I grew up in a beautiful town called Kaikoura on the East Coast of New Zealand. I was part of a large family and we did a lot of activities together including hiking and sailing, which instilled in me a love of the great outdoors. I then moved to a bigger town called Nelson where I started playing violin.
I have lots of siblings – five in fact – including a twin brother who is an artist in the UK. There’s a lot of art in my family – my siblings, nieces, nephews and my husband are all artists. I think the arts are somewhat genetic. We have a lot of inspiration, influence and creativity in the family.
I was surrounded by pianists growing up, but I chose the violin. I walked past a room at school and heard someone playing the violin and fell in love straight away. I remember being a 13 year old sitting cross legged on the floor of the gym and being transported to another world when a group of musicians came to visit my school.
I performed in the London Proms when I was just 19. I was on a tour with the New Zealand Youth Orchestra to Europe and while there auditioned for and won a place in the International Youth Orchestra. Singularly the most important thing that has happened to me musically and an absolute career highlight. This moment led to a passion for wanting to be an orchestral musician, it unlocked an inner force which is hard to explain but it gave a clear path along which to travel.
Our training conductor at the time with the Youth Orchestra was Simon Rattle and our senior conductor was Claudio Abbado! So, as a 19 year old who had fallen in love with playing at the age of 13, this was a pretty big influence. It was such a delight to return in 2014 with Sir Andrew Davis and the MSO.
The violin I play is from 1826. It’s by a Scottish maker, Matthew Hardie. It’s an absolute workhorse. Unlike some violins, mine doesn’t have a gender. I never think of it as a male or a female. I think of it as my tool of the trade and it works hard. It’s a strong violin. I got it in 1975 and I’ve played it seven days a week since then.
I’ve been with the MSO since 1987. Before that I was with WASO for seven years. I’m a true orchestral violin player; I never had aspirations to be a soloist.
When I arrived in Melbourne in 1987, I had two little children who were 1 and 3 and it was quite a feat to pass an audition. I learnt how to practice once I had children. Before that I would spend 7 hours a day practicing, once you have children you learn to do the same in 15 minutes!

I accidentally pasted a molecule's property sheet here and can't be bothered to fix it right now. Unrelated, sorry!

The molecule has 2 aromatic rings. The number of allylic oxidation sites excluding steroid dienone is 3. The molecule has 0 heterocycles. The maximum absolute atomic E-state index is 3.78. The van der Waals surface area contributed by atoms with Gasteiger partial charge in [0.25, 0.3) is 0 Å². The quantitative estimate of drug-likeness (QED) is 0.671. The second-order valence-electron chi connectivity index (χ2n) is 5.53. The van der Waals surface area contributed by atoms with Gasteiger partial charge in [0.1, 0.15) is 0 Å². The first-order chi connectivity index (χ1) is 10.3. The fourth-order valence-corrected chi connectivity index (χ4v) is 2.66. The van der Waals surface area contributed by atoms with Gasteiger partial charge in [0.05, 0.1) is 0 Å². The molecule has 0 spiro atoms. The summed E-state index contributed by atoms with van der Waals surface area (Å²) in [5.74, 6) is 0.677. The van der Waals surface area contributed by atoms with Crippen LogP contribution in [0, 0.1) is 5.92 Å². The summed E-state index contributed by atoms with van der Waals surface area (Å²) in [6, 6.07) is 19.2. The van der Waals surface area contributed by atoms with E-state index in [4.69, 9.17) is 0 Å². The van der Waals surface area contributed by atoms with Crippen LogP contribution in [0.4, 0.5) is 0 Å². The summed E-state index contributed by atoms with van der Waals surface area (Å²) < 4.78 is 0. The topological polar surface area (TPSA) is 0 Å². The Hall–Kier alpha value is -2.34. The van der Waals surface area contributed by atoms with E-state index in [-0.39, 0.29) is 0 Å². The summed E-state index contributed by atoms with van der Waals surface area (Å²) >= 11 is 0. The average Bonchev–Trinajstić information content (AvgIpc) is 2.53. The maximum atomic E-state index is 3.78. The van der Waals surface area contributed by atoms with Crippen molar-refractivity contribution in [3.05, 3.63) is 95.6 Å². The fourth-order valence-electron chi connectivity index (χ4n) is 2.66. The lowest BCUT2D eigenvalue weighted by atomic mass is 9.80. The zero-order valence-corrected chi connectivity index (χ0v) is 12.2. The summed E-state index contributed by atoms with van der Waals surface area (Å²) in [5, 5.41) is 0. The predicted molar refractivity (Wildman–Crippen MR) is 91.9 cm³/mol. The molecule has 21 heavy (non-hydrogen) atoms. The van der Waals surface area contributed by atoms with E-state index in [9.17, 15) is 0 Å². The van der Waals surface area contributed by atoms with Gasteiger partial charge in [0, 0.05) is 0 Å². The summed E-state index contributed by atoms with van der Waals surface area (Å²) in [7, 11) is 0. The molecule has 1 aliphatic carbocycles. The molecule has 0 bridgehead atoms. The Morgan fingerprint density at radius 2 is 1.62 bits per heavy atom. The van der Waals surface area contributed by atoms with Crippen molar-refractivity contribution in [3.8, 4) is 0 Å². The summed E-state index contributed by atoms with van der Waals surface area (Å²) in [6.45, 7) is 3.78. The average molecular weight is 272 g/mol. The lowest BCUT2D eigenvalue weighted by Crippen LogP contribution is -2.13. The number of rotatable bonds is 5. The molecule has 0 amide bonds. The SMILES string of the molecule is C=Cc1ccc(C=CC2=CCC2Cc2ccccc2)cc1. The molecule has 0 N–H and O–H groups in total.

We moved to Melbourne because my husband secured a great job at RMIT which led him to become a Professor of Maths and Art. It was very hard to leave an orchestra as you can’t just transfer from one orchestra to another. The MSO was known as the BIG orchestra in Australia alongside Sydney. I had heard that MSO were going on a tour to Japan in 1987 and I wanted to go. I practiced, had more lessons and had an audition the day I arrived in Melbourne. I was determined! I went to Japan. I’m not sure my one year old daughter recognised me when I returned. I think she survived though – she’s a mining engineer now!
My son is musical and is a DJ. He was impressed when I played with Flight Facilities in 2015. I purchased one of Paul Davies’ semi-acoustic violins recently and my son plugged it in and there I was, jamming away with my 30-year old. It was such a good time – I hope it happens again!
I find it very hard to pinpoint one or two highlights across my 30+ year career with the MSO. It’s been ongoing, learning so much repertoire and sharing the stage with so many wonderful musicians and conductors. Every week has been different – it’s hard to choose from such an abundance of great concerts.
My all-time favourite piece of music to play is Strauss’ Death and Transfiguration. I played this at the Proms in 1975 and I’ve loved it since. I love the big repertoire. It brings back so many good memories. I have definitely played Dvorak’s New World Symphony more than any other work in my time with the MSO.
Sometime ago I got back into sailing. I sailed across the Tasman, across to Lord Howe Island and back – in a small boat. It wasn’t luxury sailing but it was hugely exciting!
Four years ago I did the big walk to the Everest Base Camp. It was mind-blowing. I love walking. It was a different type of adventure to sailing, it required more physical effort. We walked a pass that was 4500 metres above sea level. The world looked amazing from that angle. Fully inspiring! I have tramped miles of tracks in New Zealand and two years ago I walked the Cradle Mountain trek. I didn’t think there was a more beautiful place to walk than NZ, but Tassie is stunning.
However it’s so nice to be in Melbourne. I love being so close to the water, probably because I grew up in New Zealand. I would prefer to live near the beach than near the mountains. I love the vibe and the vibrant arts scene. Plus, the food here is amazing!
Batch in East St Kilda is like my second home. We go there at least three times a week! It has a Kiwiana aspect to it. It was started by two New Zealanders and it’s a very low key coffee shop, but the food is fantastic. We’ve been going there for ten years. We were even invited to their ten year celebrations. My husband actually has created an incredible installation in the shop which you just have to see.
When I park my car to come to a concert, I never cross City Road to go to the concert hall. I like to go up the stairway and walk in front of the concert hall, seeing the beautiful city from outside the spire. It puts me in a good frame of mind for the forthcoming concert. It’s such a wonderful arts precinct.
I’m looking forward to 2017. The season ahead looks beautiful plus I’m going to get back on my bike. I used to ride to work and a few years ago I had a bike accident. I feel I’m ready now to get back on the bike. That’s the plan!